The most common cause of male infertility is low sperm count. Absence
of sperm in the semen is less common, affecting 1 out of 100 men and affecting 10 to
15 out of 100 infertile men.1
Causes of sperm count problems include:
- Hormonal problems in the
pituitary gland. The pituitary gland releases hormones
that stimulate the testicles to produce
- Testicular injury or
failure, either present at birth (congenital) or associated with radiation or
toxic chemical exposure.
- Cancer treatment with certain kinds of
chemotherapy or radiation.
- Antibodies that
attack sperm and that also may be present in semen. Sperm antibodies sometimes
develop when a man's sperm has been exposed to his immune system (outside of
the testicles). This may happen after a vasectomy, an infection, or an injury
to the testicles.2
- Drug use (some
prescription medicines, and marijuana and tobacco
- Structural problems. These include:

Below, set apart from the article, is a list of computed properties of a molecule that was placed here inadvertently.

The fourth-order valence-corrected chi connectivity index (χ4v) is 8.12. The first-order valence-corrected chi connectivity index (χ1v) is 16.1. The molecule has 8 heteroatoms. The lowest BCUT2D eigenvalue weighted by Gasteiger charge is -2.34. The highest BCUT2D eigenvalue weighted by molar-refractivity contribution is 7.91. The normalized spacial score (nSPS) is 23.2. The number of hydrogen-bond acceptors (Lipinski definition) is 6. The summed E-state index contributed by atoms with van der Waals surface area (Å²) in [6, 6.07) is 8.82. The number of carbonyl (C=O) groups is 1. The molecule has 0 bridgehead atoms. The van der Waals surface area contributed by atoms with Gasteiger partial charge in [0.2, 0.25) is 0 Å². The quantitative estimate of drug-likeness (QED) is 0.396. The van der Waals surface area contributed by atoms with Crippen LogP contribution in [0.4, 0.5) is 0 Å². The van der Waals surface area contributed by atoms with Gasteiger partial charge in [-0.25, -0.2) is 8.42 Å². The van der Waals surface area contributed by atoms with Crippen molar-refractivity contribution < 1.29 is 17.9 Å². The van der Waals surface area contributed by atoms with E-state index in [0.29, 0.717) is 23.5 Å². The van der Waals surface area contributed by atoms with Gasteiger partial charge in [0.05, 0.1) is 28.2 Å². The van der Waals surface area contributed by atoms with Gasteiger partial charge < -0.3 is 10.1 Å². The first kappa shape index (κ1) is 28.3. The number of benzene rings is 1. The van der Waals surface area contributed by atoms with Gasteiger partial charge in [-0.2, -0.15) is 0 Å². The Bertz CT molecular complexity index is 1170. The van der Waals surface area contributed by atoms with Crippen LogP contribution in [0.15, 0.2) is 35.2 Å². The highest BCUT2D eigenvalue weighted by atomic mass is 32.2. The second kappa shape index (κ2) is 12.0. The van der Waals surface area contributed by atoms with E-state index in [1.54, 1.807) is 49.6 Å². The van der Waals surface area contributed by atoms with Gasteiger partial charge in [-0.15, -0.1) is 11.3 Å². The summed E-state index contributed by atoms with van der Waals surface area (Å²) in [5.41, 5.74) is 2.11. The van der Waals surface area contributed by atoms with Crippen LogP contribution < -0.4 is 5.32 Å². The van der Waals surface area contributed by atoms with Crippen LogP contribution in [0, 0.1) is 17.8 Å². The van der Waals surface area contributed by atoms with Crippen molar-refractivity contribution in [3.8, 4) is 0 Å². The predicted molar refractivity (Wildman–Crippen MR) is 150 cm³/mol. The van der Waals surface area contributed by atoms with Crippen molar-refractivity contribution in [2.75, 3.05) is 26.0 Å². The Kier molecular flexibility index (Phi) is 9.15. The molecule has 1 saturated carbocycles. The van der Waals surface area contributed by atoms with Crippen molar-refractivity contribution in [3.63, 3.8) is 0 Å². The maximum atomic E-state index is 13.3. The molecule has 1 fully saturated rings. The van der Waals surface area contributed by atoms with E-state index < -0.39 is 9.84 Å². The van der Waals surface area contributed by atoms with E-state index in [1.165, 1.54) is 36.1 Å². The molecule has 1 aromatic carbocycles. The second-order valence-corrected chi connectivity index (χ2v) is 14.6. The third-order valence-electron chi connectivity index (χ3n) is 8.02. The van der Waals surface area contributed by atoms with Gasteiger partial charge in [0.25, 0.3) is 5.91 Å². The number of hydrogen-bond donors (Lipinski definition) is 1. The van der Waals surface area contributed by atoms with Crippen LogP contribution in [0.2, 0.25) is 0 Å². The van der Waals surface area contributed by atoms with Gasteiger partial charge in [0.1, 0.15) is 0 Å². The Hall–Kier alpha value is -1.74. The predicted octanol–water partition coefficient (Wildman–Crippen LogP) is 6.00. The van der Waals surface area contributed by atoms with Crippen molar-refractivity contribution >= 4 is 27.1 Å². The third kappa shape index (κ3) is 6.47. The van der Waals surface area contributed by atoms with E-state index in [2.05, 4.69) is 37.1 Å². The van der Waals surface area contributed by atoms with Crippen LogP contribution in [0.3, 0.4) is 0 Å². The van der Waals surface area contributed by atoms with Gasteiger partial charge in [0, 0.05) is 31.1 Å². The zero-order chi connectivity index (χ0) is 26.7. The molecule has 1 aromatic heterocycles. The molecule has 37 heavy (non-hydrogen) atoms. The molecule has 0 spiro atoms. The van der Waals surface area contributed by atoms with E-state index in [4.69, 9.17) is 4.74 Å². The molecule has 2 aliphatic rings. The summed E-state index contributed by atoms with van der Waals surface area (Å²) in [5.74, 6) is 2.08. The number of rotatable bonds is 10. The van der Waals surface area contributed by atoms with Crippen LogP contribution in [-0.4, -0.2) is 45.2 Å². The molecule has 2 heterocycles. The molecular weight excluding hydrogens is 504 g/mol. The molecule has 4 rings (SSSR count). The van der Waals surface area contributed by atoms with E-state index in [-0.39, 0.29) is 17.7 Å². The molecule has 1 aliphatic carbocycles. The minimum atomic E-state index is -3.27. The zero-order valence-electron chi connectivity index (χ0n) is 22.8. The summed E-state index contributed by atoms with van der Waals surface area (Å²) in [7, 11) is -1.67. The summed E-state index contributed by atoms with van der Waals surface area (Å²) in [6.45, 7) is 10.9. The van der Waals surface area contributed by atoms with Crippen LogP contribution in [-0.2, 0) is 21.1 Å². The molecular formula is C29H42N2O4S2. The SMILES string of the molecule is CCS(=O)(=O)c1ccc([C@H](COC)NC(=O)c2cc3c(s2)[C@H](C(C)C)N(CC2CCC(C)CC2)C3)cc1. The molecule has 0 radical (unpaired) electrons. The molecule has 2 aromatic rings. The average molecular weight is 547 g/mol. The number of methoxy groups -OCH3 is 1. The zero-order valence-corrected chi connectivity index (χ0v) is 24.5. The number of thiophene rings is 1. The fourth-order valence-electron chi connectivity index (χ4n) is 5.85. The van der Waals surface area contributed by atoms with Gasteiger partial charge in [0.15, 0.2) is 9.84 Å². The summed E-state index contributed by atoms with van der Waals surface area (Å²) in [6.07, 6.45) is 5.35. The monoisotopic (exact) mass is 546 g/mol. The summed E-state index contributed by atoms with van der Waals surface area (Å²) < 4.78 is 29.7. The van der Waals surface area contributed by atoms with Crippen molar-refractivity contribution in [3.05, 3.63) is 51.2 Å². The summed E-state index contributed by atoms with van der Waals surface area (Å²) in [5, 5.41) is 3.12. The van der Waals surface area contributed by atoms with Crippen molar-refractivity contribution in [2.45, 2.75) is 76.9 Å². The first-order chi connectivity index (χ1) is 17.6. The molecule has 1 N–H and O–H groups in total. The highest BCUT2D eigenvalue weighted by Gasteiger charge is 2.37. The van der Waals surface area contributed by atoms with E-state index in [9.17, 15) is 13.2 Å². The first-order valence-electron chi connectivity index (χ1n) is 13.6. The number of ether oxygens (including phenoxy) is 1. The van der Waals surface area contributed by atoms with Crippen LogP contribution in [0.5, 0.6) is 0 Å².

varicocele in the testicles.
ejaculation due to a surgical
- Absence of a
vas deferens (a birth defect that may be associated
cystic fibrosis genes).
ejaculation (the ejaculation of semen into the bladder rather than out through
- Chromosomal problems (such as
See a picture of the
male reproductive system .
American Society for Reproductive Medicine and Society for Male Reproduction and Urology (2008). Evaluation of the azoospermic male. Fertility and Sterility, 90(Suppl 5): S74–S77.
Fritz MA, Speroff L (2011). Male infertility. In Clinical Gynecologic Endocrinology and Infertility, 8th ed., pp. 1249–1292. Philadelphia: Lippincott Williams and Wilkins.